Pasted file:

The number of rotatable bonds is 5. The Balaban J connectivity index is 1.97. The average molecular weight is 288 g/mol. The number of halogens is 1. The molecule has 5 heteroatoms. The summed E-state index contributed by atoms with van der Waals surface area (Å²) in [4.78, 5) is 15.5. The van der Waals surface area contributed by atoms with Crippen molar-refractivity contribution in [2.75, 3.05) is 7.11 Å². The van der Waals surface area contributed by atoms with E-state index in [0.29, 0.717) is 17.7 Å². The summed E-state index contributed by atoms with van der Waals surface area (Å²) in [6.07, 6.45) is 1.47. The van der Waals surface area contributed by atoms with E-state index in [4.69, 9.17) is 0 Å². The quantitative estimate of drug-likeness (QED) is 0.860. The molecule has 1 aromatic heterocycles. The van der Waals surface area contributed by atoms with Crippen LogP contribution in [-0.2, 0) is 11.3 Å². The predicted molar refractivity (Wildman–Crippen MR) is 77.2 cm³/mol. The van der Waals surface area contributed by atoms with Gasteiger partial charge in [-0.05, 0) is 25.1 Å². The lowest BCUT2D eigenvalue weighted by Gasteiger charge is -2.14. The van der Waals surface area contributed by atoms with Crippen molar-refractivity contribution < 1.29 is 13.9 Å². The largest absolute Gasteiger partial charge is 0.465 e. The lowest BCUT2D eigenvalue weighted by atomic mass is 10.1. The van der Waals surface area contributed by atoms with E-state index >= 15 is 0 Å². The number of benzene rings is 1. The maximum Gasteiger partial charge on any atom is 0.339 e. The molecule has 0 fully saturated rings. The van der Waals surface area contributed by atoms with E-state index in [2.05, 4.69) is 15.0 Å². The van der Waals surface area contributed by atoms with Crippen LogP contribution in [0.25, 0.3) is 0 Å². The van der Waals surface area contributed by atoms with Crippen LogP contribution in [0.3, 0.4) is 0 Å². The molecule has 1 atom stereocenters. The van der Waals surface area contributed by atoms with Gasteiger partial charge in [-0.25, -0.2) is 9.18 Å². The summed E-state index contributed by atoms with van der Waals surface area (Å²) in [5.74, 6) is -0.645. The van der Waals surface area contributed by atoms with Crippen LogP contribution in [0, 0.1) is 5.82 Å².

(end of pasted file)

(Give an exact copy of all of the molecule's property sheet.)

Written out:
The number of rotatable bonds is 5. The Balaban J connectivity index is 1.97. The average molecular weight is 288 g/mol. The number of halogens is 1. The molecule has 5 heteroatoms. The summed E-state index contributed by atoms with van der Waals surface area (Å²) in [4.78, 5) is 15.5. The van der Waals surface area contributed by atoms with Crippen molar-refractivity contribution in [2.75, 3.05) is 7.11 Å². The van der Waals surface area contributed by atoms with E-state index in [0.29, 0.717) is 17.7 Å². The summed E-state index contributed by atoms with van der Waals surface area (Å²) in [6.07, 6.45) is 1.47. The van der Waals surface area contributed by atoms with E-state index in [4.69, 9.17) is 0 Å². The quantitative estimate of drug-likeness (QED) is 0.860. The molecule has 1 aromatic heterocycles. The van der Waals surface area contributed by atoms with Crippen LogP contribution in [-0.2, 0) is 11.3 Å². The predicted molar refractivity (Wildman–Crippen MR) is 77.2 cm³/mol. The van der Waals surface area contributed by atoms with Gasteiger partial charge in [-0.05, 0) is 25.1 Å². The lowest BCUT2D eigenvalue weighted by Gasteiger charge is -2.14. The van der Waals surface area contributed by atoms with Crippen molar-refractivity contribution < 1.29 is 13.9 Å². The largest absolute Gasteiger partial charge is 0.465 e. The lowest BCUT2D eigenvalue weighted by atomic mass is 10.1. The van der Waals surface area contributed by atoms with E-state index >= 15 is 0 Å². The number of benzene rings is 1. The maximum Gasteiger partial charge on any atom is 0.339 e. The molecule has 0 fully saturated rings. The van der Waals surface area contributed by atoms with E-state index in [2.05, 4.69) is 15.0 Å². The van der Waals surface area contributed by atoms with Crippen LogP contribution in [0.25, 0.3) is 0 Å². The van der Waals surface area contributed by atoms with Crippen LogP contribution in [0.3, 0.4) is 0 Å². The molecule has 1 atom stereocenters. The van der Waals surface area contributed by atoms with Gasteiger partial charge in [-0.25, -0.2) is 9.18 Å². The summed E-state index contributed by atoms with van der Waals surface area (Å²) in [5.74, 6) is -0.645. The van der Waals surface area contributed by atoms with Crippen LogP contribution in [0, 0.1) is 5.82 Å².